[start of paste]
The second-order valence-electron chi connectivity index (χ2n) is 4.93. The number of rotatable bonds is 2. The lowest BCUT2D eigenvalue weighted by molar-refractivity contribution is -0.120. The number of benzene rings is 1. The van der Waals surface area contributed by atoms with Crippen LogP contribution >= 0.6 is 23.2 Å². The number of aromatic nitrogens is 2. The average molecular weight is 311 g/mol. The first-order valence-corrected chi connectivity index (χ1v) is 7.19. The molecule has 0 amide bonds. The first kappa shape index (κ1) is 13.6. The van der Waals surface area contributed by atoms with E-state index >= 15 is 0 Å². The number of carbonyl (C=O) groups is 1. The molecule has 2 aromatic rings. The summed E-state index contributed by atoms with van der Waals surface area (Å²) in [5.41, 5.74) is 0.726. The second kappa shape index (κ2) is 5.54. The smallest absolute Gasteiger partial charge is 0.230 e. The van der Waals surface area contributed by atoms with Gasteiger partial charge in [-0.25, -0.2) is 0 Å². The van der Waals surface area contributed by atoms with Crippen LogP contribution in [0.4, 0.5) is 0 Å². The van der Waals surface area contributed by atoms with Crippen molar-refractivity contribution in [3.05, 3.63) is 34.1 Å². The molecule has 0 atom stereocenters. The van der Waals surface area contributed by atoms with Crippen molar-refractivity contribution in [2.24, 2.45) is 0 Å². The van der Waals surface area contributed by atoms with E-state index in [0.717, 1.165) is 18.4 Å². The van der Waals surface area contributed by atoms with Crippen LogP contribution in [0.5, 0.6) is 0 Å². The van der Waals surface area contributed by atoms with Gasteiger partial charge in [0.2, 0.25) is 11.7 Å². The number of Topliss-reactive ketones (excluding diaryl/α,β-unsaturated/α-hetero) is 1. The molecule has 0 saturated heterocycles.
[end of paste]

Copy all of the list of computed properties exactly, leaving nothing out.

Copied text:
The second-order valence-electron chi connectivity index (χ2n) is 4.93. The number of rotatable bonds is 2. The lowest BCUT2D eigenvalue weighted by molar-refractivity contribution is -0.120. The number of benzene rings is 1. The van der Waals surface area contributed by atoms with Crippen LogP contribution >= 0.6 is 23.2 Å². The number of aromatic nitrogens is 2. The average molecular weight is 311 g/mol. The first-order valence-corrected chi connectivity index (χ1v) is 7.19. The molecule has 0 amide bonds. The first kappa shape index (κ1) is 13.6. The van der Waals surface area contributed by atoms with E-state index >= 15 is 0 Å². The number of carbonyl (C=O) groups is 1. The molecule has 2 aromatic rings. The summed E-state index contributed by atoms with van der Waals surface area (Å²) in [5.41, 5.74) is 0.726. The second kappa shape index (κ2) is 5.54. The smallest absolute Gasteiger partial charge is 0.230 e. The van der Waals surface area contributed by atoms with Gasteiger partial charge in [-0.25, -0.2) is 0 Å². The van der Waals surface area contributed by atoms with Crippen LogP contribution in [0.4, 0.5) is 0 Å². The van der Waals surface area contributed by atoms with Crippen molar-refractivity contribution in [3.05, 3.63) is 34.1 Å². The molecule has 0 atom stereocenters. The van der Waals surface area contributed by atoms with Crippen molar-refractivity contribution in [2.24, 2.45) is 0 Å². The van der Waals surface area contributed by atoms with E-state index in [0.717, 1.165) is 18.4 Å². The van der Waals surface area contributed by atoms with Crippen LogP contribution in [0.5, 0.6) is 0 Å². The van der Waals surface area contributed by atoms with Gasteiger partial charge in [0.2, 0.25) is 11.7 Å². The number of Topliss-reactive ketones (excluding diaryl/α,β-unsaturated/α-hetero) is 1. The molecule has 0 saturated heterocycles.